And this has nothing to do with social contracts, Rousseau was wrong.  We don't create good and bad to benefit ourselves.  Like C.S. Lewis said - right and wrong are not the keys on the piano that we play for our benefit - it is the music on the sheet that tells which keys to be played.  Where did this music come from?

We grieve the disgusting acts of evil people precisely because we have a sense of what the right should be.  It is more than shaking our heads and agreeing it is wrong - it makes us sick to think of people that abuse power over the innocent.  That passion is more than instinct, it is hope of something greater inside of us.

So what?!  I'm so glad that at least we can grieve injustice - why can't God?  Or at least if God can see that there is evil in the world, then why does it still exist?  Which one of us wouldn't instantly vaporize the priest who abuses children?  Or what if that girl on the pages was your little girl and some creep was baiting her with addiction so he could make money off her body - which one of you wouldn't consider inflicting serious harm . . . or worse?

So why wouldn't you?

As people who count ourselves enlightened, the best thing to do is to let justice take place . . . in time. 

Even we as humans know that justice is a process . . . that it takes time and that wrong is eventually made right.  And I think the assumption is that because we don't see justice happen that God is asleep at the gavel.  In the same way that a court case may drag on for years, we grow impatient with the idea that we have to trust in a God who sees all things and is in the business of setting things right.  Why doesn't He do something NOW?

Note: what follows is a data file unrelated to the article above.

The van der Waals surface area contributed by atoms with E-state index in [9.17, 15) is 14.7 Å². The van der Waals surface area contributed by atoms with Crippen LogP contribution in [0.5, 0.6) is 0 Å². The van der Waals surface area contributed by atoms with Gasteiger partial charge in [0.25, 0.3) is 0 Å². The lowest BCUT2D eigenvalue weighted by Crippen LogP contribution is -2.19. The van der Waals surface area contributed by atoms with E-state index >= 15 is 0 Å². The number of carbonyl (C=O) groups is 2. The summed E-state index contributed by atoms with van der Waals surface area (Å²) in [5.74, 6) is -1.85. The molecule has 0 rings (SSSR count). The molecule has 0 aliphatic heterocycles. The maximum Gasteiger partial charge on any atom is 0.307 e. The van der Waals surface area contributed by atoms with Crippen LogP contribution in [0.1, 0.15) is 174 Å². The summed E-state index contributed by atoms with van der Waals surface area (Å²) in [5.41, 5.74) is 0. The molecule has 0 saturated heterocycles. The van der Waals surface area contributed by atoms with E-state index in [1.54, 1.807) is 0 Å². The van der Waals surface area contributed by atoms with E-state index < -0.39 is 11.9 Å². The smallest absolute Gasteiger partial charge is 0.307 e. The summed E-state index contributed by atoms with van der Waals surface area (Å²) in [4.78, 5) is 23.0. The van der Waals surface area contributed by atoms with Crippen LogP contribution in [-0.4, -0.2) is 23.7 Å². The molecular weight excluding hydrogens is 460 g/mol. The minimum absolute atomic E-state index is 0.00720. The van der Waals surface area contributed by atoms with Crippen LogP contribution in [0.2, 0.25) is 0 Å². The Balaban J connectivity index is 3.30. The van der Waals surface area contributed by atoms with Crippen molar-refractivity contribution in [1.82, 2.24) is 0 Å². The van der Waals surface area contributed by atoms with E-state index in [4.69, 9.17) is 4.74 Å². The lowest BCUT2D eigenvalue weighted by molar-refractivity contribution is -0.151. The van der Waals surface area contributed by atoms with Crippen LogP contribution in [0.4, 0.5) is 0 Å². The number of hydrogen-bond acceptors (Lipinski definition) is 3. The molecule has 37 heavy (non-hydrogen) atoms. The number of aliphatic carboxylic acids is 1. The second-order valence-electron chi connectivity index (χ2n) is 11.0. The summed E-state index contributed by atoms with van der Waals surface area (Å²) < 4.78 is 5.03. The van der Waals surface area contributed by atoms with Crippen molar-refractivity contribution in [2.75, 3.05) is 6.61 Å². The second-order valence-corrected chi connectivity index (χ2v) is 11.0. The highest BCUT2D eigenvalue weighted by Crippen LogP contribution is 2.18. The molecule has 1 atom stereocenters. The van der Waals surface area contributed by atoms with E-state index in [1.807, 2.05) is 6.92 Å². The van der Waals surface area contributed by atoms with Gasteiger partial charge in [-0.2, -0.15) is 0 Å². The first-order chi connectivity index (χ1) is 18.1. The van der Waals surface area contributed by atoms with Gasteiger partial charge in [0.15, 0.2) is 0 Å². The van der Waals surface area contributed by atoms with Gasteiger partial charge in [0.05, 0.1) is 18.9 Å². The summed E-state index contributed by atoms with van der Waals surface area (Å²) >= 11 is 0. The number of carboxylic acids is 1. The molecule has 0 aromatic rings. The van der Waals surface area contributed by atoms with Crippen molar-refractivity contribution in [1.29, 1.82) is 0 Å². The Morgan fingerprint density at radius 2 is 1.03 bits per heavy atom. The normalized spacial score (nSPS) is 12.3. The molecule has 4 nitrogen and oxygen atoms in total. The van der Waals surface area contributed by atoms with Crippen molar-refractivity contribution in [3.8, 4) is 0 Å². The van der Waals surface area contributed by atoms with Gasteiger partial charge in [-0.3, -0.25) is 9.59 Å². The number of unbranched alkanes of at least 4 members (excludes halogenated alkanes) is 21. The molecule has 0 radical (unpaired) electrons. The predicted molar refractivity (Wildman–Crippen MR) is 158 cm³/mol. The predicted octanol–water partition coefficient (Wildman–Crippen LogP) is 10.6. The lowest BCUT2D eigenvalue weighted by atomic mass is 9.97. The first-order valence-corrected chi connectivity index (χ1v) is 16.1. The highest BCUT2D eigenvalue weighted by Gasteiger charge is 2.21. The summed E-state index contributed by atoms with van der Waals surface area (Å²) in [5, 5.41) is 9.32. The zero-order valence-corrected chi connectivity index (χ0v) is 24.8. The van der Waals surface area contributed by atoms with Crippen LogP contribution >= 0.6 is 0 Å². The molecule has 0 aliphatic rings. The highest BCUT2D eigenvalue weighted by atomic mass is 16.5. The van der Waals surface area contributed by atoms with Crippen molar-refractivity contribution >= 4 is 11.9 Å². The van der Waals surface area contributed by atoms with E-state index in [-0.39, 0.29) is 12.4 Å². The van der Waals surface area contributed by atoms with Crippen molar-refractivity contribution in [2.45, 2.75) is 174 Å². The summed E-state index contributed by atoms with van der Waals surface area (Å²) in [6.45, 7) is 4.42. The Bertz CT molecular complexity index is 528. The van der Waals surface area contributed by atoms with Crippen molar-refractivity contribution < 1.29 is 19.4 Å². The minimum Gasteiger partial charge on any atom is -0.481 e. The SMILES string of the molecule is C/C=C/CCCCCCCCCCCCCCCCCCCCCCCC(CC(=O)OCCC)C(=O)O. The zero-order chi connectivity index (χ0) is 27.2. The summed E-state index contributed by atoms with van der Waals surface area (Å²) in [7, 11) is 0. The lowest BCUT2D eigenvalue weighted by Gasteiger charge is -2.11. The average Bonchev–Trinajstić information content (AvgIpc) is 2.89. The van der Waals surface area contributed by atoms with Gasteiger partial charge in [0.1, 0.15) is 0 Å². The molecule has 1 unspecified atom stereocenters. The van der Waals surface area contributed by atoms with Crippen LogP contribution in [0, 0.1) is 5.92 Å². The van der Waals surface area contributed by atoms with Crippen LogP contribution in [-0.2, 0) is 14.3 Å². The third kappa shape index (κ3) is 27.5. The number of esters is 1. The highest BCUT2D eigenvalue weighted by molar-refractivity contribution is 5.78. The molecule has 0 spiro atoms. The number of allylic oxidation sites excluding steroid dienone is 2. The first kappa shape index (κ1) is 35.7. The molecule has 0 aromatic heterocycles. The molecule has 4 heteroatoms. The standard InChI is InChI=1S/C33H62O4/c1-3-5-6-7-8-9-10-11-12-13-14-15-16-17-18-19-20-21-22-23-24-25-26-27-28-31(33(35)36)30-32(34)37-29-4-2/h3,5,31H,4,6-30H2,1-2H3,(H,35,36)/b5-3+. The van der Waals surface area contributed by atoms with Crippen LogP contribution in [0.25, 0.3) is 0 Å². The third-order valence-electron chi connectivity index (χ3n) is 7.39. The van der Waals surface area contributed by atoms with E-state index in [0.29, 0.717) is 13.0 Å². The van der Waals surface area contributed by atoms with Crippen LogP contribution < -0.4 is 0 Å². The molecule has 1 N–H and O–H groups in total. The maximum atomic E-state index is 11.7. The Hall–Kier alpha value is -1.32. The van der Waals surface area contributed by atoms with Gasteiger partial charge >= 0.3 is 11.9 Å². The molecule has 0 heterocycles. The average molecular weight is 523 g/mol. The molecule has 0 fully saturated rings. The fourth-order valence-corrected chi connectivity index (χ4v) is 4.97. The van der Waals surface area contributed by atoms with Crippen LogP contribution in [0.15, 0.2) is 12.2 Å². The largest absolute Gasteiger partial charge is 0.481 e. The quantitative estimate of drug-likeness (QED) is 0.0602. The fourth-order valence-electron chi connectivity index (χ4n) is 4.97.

And this is where it gets really challenging and some of you are going to walk away . . .

If we live under a God of grace, not only is the timetable going to be insufferably wrong before the guilty get their due, but the guilty are going to be shown grace.  Grace is not something we can be cavalier about.  Grace - favor given to those who don't deserve it - is available to all of God's children . . . even the pedophile.

To be honest, it makes me sick.  I want the pedophile to pay.

That is why I believe that Jesus of Nazareth is the Son of God - no one could make this stuff up.  Grace is scandalous.  It is in some ways sickening (except when it is applied to me).  And in matters of justice it can make God seem like He is indifferent . . . but God leads with His grace and that is why evil still has its day.

For now.


  1. Justice is one thing, but the question remains: How can there be a God when there is evil?

    Yes, he could fix it through justice which is a process and takes time. But if he is truly benevolent, should he not hate all that is evil and not allow it to enter the world?

    By allowing evil to exist he is not truly benevolent. For even a minor lapse of evil destroys true benevolence.

  2. Just started following you, John. I'm glad you're approaching this differently! Personally, apologetics have been a huge passion and curiosity.

    I was proud of myself for a while because I could intellectually win quite often (with great eloquence and respect for other parties).

    Yet now, I look at my trail of won arguments and see that I've not made any faithful disciples of Jesus.

    So I'm back to the drawing board.

    People like the Anonymous commenter before me in this post are case in point: